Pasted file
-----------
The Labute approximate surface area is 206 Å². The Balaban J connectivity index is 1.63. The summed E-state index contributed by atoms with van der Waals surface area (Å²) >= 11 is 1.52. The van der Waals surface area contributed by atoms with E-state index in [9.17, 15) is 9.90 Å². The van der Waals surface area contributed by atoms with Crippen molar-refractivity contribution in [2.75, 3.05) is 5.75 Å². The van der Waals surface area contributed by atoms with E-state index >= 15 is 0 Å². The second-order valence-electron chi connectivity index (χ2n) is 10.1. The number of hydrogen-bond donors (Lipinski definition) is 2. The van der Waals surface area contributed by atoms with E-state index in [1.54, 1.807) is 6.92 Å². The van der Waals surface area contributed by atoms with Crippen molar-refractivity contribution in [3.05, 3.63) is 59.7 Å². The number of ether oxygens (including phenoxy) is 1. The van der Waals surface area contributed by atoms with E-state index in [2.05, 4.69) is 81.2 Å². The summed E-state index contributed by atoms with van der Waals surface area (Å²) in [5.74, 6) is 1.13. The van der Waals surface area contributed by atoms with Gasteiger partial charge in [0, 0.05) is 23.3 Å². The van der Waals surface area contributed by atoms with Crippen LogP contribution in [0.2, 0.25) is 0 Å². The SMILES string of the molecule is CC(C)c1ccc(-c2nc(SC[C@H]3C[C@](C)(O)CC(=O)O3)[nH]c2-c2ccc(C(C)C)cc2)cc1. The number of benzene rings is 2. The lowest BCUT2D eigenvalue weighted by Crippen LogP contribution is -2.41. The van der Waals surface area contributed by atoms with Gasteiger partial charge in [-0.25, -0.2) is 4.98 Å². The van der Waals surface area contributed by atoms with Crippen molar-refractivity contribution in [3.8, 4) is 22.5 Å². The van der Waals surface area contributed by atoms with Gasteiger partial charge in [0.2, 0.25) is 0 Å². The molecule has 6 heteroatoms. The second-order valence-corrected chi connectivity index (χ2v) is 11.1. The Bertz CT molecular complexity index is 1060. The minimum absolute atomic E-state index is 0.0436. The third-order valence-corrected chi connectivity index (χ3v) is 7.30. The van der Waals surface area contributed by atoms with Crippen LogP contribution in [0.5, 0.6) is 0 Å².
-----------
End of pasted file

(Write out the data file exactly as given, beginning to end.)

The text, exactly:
The Labute approximate surface area is 206 Å². The Balaban J connectivity index is 1.63. The summed E-state index contributed by atoms with van der Waals surface area (Å²) >= 11 is 1.52. The van der Waals surface area contributed by atoms with E-state index in [9.17, 15) is 9.90 Å². The van der Waals surface area contributed by atoms with Crippen molar-refractivity contribution in [2.75, 3.05) is 5.75 Å². The van der Waals surface area contributed by atoms with E-state index >= 15 is 0 Å². The second-order valence-electron chi connectivity index (χ2n) is 10.1. The number of hydrogen-bond donors (Lipinski definition) is 2. The van der Waals surface area contributed by atoms with E-state index in [1.54, 1.807) is 6.92 Å². The van der Waals surface area contributed by atoms with Crippen molar-refractivity contribution in [3.05, 3.63) is 59.7 Å². The number of ether oxygens (including phenoxy) is 1. The van der Waals surface area contributed by atoms with E-state index in [2.05, 4.69) is 81.2 Å². The summed E-state index contributed by atoms with van der Waals surface area (Å²) in [5.74, 6) is 1.13. The van der Waals surface area contributed by atoms with Gasteiger partial charge in [0, 0.05) is 23.3 Å². The van der Waals surface area contributed by atoms with Crippen LogP contribution in [0.2, 0.25) is 0 Å². The SMILES string of the molecule is CC(C)c1ccc(-c2nc(SC[C@H]3C[C@](C)(O)CC(=O)O3)[nH]c2-c2ccc(C(C)C)cc2)cc1. The number of benzene rings is 2. The lowest BCUT2D eigenvalue weighted by Crippen LogP contribution is -2.41. The van der Waals surface area contributed by atoms with Gasteiger partial charge in [-0.25, -0.2) is 4.98 Å². The van der Waals surface area contributed by atoms with Crippen molar-refractivity contribution in [3.8, 4) is 22.5 Å². The van der Waals surface area contributed by atoms with Gasteiger partial charge in [0.2, 0.25) is 0 Å². The molecule has 6 heteroatoms. The second-order valence-corrected chi connectivity index (χ2v) is 11.1. The Bertz CT molecular complexity index is 1060. The minimum absolute atomic E-state index is 0.0436. The third-order valence-corrected chi connectivity index (χ3v) is 7.30. The van der Waals surface area contributed by atoms with Crippen LogP contribution in [0.5, 0.6) is 0 Å².